• Senate Joint Resolution 280, by Sen. Ryan McDougle, R-Mechanicsville. It calls for an amendment to the U.S. Constitution “that permits the repeal of any federal law or regulation by the vote of two-thirds of the state legislatures.”
The Richmond West Breakfast Lions Club (based in western Henrico) recently donated 59 backpacks to the Westover Hills Elementary School on Jahnke Road.
Above, club members display some of the backpacks prior to their distribution. > Read more.
Thanks to a first-place win in The American Protege International Vocal Competition 2014, Glen Allen High School student Matija Tomas will travel to New York City to perform at Carnegie Hall in December.
At the first-place winners recital in Weill Hall, Matija will perform Giacomo Puccini’s opera aria, “Chi il bel sogna di doretta.” She will perform with other vocalists from around the world and have the opportunity to win other awards and scholarships.
Locally, Thomas has performed with Richmond’s renowned Glorious Christmas Nights, Christian Youth Theatre, and WEAG’s Urban Gospel Youth Choir. > Read more.
The John Rolfe YMCA and Gayton Baptist Church have partnered in an effort to bring greater health and wellness opportunities to the community.
Through this partnership, the John Rolfe Y will run Youth Winter Sports programs, including basketball and indoor soccer, in Gayton’s newly renovated $5.5 million outreach center that features a new gymnasium, youth and teen space, social space with café, meeting space and full service commercial kitchen. > Read more.
The Community College Workforce Alliance (CCWA), in partnership with the Virginia Film Office, will offer "Get Your Start in the Film Industry," a two-day seminar designed to prepare workers for film, television and commercial projects in Virginia. The course will be held Oct. 4-5 at the Workforce Development and Conference Center, 1651 Parham Road in Henrico, on the campus of J. Sargeant Reynolds Community College.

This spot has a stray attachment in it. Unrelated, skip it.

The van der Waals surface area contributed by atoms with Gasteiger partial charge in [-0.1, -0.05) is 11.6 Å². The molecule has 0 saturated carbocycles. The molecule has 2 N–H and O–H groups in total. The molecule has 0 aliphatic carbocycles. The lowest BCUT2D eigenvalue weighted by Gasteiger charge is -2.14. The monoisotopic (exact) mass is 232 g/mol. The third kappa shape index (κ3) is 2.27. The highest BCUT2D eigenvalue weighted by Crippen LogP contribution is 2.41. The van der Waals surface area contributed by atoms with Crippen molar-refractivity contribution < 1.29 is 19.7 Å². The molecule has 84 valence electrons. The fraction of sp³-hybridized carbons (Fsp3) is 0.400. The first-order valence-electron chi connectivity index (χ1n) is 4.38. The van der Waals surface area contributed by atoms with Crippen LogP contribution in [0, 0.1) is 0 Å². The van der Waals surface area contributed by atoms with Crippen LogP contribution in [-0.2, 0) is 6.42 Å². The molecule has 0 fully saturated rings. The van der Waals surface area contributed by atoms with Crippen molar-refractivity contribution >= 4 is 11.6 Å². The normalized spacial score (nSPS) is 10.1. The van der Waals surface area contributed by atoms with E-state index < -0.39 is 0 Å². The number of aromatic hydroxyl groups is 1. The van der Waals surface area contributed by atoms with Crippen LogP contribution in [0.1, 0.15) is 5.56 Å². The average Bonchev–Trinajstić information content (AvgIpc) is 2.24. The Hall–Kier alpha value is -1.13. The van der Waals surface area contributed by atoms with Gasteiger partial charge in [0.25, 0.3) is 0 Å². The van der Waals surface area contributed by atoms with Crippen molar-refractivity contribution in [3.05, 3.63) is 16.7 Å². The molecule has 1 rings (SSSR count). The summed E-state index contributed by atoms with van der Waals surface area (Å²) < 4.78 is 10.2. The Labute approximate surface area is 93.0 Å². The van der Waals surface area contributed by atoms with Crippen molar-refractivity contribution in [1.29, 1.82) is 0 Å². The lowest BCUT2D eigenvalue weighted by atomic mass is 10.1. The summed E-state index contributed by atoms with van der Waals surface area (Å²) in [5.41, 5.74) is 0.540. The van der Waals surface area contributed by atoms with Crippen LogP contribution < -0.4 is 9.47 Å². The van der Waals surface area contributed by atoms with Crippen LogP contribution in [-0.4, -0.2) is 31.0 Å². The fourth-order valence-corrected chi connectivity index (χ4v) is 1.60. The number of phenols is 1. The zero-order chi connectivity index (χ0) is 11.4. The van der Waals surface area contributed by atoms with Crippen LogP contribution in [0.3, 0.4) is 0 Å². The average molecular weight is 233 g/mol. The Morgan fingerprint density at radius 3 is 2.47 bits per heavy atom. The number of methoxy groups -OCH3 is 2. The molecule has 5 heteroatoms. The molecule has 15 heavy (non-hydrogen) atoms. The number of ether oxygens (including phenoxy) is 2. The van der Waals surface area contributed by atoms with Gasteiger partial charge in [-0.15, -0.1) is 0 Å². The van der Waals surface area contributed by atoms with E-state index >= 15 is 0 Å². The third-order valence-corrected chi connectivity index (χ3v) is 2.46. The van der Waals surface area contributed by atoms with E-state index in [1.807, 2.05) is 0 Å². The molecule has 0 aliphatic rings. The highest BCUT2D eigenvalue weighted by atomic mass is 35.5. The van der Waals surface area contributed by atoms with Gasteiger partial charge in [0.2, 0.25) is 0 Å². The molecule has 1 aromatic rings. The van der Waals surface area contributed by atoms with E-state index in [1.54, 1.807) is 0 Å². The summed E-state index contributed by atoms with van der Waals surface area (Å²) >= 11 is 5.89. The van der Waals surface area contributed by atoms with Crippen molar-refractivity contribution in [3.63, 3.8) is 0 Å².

The training will be taught by Gary Romolo Fiorelli, an accomplished assistant director for film and television projects, which include the television series Sons of Anarchy and ABC’s current drama Mistresses. > Read more.
The Boathouse restaurant will open at Short Pump Town Center in the spring, its third location in the region.
“People have asked us to come to the West End for years,” said owner Kevin Healy. “When the opportunity arose, we knew had to jump on it.”
The new restaurant will be located in a 5,800-square-foot space under the Hyatt House Hotel at the town center and will include a large outdoor patio. > Read more.
Boka Kantina exceeds its strong food truck reputation
Already a fan of Boka fare from outdoor events with the Tako Truck, I was delighted to learn of the new restaurant, and eager to see if its reputation held up after putting down brick-and-mortar roots.
Would the food lose its zest if I wasn’t enjoying it in the great outdoors? Would it seem pedestrian served from an ordinary kitchen instead of a truck?
Would the tacos be less satisfying as an antidote to normal lunch hunger – instead of being ingested to stave off desperate hunger after a long afternoon of crowds, sun, and tedious lines? > Read more.